My final recommended place for finding employees is anywhere and everywhere. Every now and again you’ll be out having dinner or doing something else, and you’ll be served or dealt with by someone who is just awesome. It’s hard to define exactly what I mean by awesome, but I basically mean someone who goes above and beyond, someone who is a pleasure to deal with, makes you feel better, and is far, far better than most people that you usually have to deal with.
You’ll know them when you come across them. Why not see if they’re looking for a job? If you’re looking for a great salesperson and you come across a great waitress, why not see if she’d like to have an interview? You can always train people later, if they have a great attitude, as long as you’re not looking for a rocket scientist or something really technical, then they’ll bring that great attitude with them and be great at pretty much any role.
Now you know some good places to go and look for great employees, how do you actually find them? The reality is that whilst some places may be better than others for finding employees, there’s always going to be a lot of sorting required. The cream doesn’t always rise to the top and lots of people hire people thinking they’re great only to find that they actually just fooled them in the interview, and are average at best.
A lot of people hire fast and fire slow, especially if their business is expanding. Employers can sometimes take the attitude that they need to keep up with demand, and just need someone for the role. This is the last thing you should do. It’s better to bring in no one whilst you wait for the right candidate than bring in someone mediocre who doesn’t fit your culture, and who is either a time bomb waiting to go off or who is just lazy. Having to turn down a few orders whilst you wait to find the right person is much better than having someone who damages your reputation. If an employee isn’t contributing to and enhancing your culture then they’re damaging it.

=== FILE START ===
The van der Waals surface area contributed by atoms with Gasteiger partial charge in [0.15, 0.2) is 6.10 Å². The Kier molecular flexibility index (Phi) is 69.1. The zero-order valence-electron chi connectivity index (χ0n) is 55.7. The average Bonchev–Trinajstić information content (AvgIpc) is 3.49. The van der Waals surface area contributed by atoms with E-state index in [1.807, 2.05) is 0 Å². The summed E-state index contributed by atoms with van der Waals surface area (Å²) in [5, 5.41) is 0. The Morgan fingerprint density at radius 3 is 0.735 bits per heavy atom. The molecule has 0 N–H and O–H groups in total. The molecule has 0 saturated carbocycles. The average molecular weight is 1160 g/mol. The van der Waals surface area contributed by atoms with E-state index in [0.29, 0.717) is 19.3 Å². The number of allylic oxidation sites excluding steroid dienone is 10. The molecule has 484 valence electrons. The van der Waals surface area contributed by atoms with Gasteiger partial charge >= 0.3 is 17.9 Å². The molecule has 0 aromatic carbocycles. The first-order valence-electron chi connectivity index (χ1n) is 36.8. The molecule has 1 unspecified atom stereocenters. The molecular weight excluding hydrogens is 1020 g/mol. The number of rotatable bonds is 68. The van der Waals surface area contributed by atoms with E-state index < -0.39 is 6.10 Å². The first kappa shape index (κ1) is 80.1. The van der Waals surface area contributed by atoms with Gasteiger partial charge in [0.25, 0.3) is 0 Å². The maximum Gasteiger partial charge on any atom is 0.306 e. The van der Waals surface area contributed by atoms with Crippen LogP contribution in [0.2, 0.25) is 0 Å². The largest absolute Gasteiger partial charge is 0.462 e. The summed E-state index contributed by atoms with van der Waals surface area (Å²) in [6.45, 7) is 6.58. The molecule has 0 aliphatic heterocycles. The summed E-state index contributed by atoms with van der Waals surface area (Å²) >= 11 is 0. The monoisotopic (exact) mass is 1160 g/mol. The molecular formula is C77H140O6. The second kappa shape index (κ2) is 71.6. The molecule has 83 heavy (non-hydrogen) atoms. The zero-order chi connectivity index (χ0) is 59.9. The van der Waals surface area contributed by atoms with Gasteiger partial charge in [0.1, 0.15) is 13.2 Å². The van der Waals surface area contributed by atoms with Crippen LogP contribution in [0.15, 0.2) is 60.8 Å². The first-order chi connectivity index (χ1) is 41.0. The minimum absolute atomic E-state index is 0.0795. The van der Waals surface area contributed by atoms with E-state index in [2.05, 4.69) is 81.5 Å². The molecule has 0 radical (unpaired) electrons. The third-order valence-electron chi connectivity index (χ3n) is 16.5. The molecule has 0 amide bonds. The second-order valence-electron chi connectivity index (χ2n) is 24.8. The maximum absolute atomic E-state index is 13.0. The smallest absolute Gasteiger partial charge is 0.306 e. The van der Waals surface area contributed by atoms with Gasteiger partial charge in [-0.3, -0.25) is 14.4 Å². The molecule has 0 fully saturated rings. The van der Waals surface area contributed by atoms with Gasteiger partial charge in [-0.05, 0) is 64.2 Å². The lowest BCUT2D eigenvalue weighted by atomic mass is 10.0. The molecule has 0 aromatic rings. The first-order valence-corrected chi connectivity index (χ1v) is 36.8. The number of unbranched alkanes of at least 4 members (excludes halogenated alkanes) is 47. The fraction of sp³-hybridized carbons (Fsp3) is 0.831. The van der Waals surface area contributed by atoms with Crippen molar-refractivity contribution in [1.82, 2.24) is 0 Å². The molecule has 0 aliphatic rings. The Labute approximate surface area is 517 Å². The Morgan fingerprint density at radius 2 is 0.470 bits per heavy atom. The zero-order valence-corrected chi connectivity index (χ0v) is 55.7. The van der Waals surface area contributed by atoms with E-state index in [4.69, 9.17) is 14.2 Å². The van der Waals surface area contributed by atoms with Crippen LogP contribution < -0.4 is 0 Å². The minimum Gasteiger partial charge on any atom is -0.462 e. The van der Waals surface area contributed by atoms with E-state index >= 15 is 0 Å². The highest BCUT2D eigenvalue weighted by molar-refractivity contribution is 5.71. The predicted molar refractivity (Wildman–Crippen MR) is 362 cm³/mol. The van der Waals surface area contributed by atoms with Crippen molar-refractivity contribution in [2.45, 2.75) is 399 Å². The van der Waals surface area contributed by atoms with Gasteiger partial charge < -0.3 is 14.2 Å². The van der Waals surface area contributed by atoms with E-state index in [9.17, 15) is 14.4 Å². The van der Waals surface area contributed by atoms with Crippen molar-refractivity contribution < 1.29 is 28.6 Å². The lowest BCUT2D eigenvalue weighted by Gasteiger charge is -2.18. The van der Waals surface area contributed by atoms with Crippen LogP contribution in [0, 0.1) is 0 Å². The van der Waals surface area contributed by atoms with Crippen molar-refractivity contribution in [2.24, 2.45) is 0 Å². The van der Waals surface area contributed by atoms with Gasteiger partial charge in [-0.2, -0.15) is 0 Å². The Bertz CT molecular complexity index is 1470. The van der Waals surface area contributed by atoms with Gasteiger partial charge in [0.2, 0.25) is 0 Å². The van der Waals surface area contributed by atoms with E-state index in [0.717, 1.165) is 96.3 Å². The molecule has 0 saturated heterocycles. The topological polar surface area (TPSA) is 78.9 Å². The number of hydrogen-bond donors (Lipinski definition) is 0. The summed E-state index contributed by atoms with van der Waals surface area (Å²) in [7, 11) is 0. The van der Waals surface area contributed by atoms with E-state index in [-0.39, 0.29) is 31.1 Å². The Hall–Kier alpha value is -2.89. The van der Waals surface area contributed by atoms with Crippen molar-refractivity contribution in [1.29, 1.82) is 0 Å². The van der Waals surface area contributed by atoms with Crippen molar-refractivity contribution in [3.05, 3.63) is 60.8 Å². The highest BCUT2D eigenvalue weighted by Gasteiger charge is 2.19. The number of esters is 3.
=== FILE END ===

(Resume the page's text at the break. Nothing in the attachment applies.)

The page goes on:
You should hire slow and fire fast, don’t hire someone until you’re certain they’re a great fit for you. If you do make a mistake and hire someone who later turns out to be unsuitable, and you occasionally will, then you need to fire them fast. The longer you leave it, the harder it will be and the more damage they will do. There’s no point trying to change someone’s attitude, the vast majority of the time you simply won’t be able to and in the small minority of cases where you are, you could have just brought someone else in much sooner. Also, don’t misinterpret this, if someone doesn’t have the skills and it’s taking some time to train them that’s fine, as long as their attitude is there, but if they have the skills and not the attitude then get rid of them as quickly as possible.
This brings me nicely onto my next point. Most businesses hire on skill set and then fire on attitude; you should be doing the opposite. Hire on attitude and fire on skill set. It’s much easier to train someone when it comes to skills than to change a person’s attitude. You should centre your hiring process around determining someone’s attitude, not whether they have the required skills, if they have both, then great. If not, make sure they’re messing the skills and not the attitude.